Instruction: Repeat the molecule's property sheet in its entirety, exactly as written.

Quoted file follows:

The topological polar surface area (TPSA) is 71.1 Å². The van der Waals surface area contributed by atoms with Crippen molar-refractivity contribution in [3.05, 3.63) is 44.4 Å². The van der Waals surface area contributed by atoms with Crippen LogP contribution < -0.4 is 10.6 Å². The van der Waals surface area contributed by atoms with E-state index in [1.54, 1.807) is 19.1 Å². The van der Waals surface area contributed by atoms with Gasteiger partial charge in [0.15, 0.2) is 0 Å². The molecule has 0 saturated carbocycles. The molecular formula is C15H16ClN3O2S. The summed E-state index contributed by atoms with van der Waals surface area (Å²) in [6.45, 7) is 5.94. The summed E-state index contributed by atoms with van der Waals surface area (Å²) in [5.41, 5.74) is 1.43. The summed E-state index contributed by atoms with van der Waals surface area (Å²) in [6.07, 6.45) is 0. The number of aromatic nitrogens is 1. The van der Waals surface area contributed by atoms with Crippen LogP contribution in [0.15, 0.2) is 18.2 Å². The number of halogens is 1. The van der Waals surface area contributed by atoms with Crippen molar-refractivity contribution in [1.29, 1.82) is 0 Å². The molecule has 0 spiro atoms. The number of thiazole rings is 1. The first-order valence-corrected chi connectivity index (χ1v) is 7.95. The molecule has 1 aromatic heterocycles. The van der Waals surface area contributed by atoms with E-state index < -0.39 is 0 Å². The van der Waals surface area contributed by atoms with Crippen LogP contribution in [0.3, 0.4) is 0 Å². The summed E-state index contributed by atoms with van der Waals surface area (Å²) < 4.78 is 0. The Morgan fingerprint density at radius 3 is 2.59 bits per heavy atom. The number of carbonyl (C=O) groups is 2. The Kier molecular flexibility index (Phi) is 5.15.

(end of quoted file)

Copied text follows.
The topological polar surface area (TPSA) is 71.1 Å². The van der Waals surface area contributed by atoms with Crippen molar-refractivity contribution in [3.05, 3.63) is 44.4 Å². The van der Waals surface area contributed by atoms with Crippen LogP contribution < -0.4 is 10.6 Å². The van der Waals surface area contributed by atoms with E-state index in [1.54, 1.807) is 19.1 Å². The van der Waals surface area contributed by atoms with Gasteiger partial charge in [0.15, 0.2) is 0 Å². The molecule has 0 saturated carbocycles. The molecular formula is C15H16ClN3O2S. The summed E-state index contributed by atoms with van der Waals surface area (Å²) in [6.45, 7) is 5.94. The summed E-state index contributed by atoms with van der Waals surface area (Å²) in [5.41, 5.74) is 1.43. The summed E-state index contributed by atoms with van der Waals surface area (Å²) in [6.07, 6.45) is 0. The number of aromatic nitrogens is 1. The van der Waals surface area contributed by atoms with Crippen LogP contribution in [0.15, 0.2) is 18.2 Å². The number of halogens is 1. The van der Waals surface area contributed by atoms with Crippen molar-refractivity contribution in [1.29, 1.82) is 0 Å². The molecule has 0 spiro atoms. The number of thiazole rings is 1. The first-order valence-corrected chi connectivity index (χ1v) is 7.95. The molecule has 1 aromatic heterocycles. The van der Waals surface area contributed by atoms with E-state index < -0.39 is 0 Å². The van der Waals surface area contributed by atoms with Crippen LogP contribution in [0.3, 0.4) is 0 Å². The summed E-state index contributed by atoms with van der Waals surface area (Å²) < 4.78 is 0. The Morgan fingerprint density at radius 3 is 2.59 bits per heavy atom. The number of carbonyl (C=O) groups is 2. The Kier molecular flexibility index (Phi) is 5.15.